I hope this question is not too trivial, however since I was not able to find a definitive answer I would like to ask it here.
I found that systematical errors are supposed to be treated as a nuisance prior in a fully bayesian approach, however I am unsure how to implement such a nuisance prior in a model.
In case I am terrible at explaining the question, I hope this clarifies the issue.
I am wondering how to implement a respective nuisance prior in a model similar to the following:
model = """
int<lower=0> N; // number of datapoints
vector[N] x; // measured x-value
vector[N] y; // measured y-value
real<lower=0> sigma_stat[N]; // statistical y-error
real<lower=0> sigma_syst[N]; // systematical y-error
real alpha; // a in the linear model ax+b
real beta; // b in the linear model ax+b
alpha ~ normal(0, 1);
beta ~ normal(0, 1);
y ~ normal(alpha * x + b, sigma_stat);
Thank you for this answer.
I did read the Guide, however I am under the impression that the chapter 6.1 deals with statistical errors and not systematical errors, unless the last passage can be generalized to also be a way to deal with systematical errors.
Not sure if that’s still relevant or if you manage to resolve this. However, I don’t think I understand what you mean by “nuisance priors” or how those could resolve systematic errors in data. Some sort of measurement error model can be helpful sometimes (as @Ara_Winter mentioned), but in general systematic errors are hard to deal with statistically… Do you have a reference for this claim?
It is definitely still of interest.
What I meant by nuisance prior was not exactly precise, given that I came across papers in which it was reference that systematical errors could be treated by a nuisance parameter (since all the knowledge about the estimated deviation of the systematical error has to go into the prior I was calling it a nuisance prior), however I was unable to find anything further, which is why asked this question in the first place.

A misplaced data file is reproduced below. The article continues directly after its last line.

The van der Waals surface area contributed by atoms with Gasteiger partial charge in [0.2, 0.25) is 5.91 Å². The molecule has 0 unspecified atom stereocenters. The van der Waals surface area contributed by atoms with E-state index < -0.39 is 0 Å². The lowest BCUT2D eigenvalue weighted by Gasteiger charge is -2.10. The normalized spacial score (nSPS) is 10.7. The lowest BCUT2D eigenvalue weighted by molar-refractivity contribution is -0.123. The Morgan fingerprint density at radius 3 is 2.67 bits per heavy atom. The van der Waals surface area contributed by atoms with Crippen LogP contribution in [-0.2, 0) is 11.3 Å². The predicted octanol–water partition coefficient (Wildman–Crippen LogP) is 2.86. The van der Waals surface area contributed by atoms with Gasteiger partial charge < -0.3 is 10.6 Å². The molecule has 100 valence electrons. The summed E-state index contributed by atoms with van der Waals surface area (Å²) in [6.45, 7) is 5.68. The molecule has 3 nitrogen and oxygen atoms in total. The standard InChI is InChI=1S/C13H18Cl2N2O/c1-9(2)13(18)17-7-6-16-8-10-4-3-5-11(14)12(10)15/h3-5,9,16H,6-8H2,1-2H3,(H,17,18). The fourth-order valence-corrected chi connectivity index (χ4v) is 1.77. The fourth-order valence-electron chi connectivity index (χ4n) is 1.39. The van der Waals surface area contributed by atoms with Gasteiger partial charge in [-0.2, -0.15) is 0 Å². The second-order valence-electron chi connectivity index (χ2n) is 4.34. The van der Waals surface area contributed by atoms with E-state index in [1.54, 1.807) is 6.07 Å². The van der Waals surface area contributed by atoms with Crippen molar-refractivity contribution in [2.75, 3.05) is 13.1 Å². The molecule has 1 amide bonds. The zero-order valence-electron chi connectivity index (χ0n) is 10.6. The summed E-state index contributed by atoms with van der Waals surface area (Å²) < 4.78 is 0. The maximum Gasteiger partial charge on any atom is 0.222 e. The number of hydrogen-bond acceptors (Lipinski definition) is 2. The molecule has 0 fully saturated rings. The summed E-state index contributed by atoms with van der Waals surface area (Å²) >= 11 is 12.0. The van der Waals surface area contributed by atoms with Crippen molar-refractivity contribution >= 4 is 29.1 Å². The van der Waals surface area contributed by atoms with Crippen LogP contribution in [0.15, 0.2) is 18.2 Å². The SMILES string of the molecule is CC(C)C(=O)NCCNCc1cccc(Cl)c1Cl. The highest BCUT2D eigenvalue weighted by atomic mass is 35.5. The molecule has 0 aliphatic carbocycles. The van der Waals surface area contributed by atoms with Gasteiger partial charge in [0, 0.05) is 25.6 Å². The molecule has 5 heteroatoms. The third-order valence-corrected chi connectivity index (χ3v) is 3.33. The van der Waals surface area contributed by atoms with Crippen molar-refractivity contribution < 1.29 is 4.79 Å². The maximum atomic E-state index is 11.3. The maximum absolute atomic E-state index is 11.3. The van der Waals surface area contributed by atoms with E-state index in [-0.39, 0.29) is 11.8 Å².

I found an interesting article on this (https://link.springer.com/article/10.1140/epjc/s10052-019-6644-4) and would currently say that a systematical error should propably be modeled as an offset to the relevant variable with a prior that incorporates the estimations on the systematical error, although this is still vague.
In the case that I am dealing with that might be helpful, given that the model does not include another constant offset that is fit to the observable.
I would be grateful for anything else you could add to this.
So just to be clear, when speaking about “systematic error”, I mean something like the wiki page, in particular it is an error that is the same (or almost the same) for all observations of the variable. Is that the meaning you are using as well?
I quickly skimmed the reference you provided and my impression is that they actually do not expect a systematic bias, but rather a (specific form of) statistical uncertainty, which looks actually quite similar to the measurement error model.
This could definitely be done. I think a potential problem here is that such model could be IMHO very sensitive to model misspecification - the posterior for such a systematic error term will be (crudely speaking) informed by the deviation of the data from a perfect fit. But if the perfect fit is wrong, this could be misleading.
The reference also notes:
First nuisance parameters are introduced into the model to parameterize the systematic uncertainty, and then these parameters are constrained by means of control measurements
the second part seems crucial to me: if you have control measurements to constrain the systematic errors, the dependence on the details of the rest of the model could likely be greatly reduced.
I hope I didn’t misunderstand something and that this musing is at least a bit helpful :-)
This is definitely true, although I would consider the problems resulting from deviations, compared to a perfect fit, to be unavoidable. In the end the result of this parameter is just an estimate with an estimated deviation.
Furthermore I would say that one should be able to judge the potential problems resulting from such deviations based on the results of a reasonable cross-validation of the fit.
No, this is definitely helpful.
Thank you very much. :)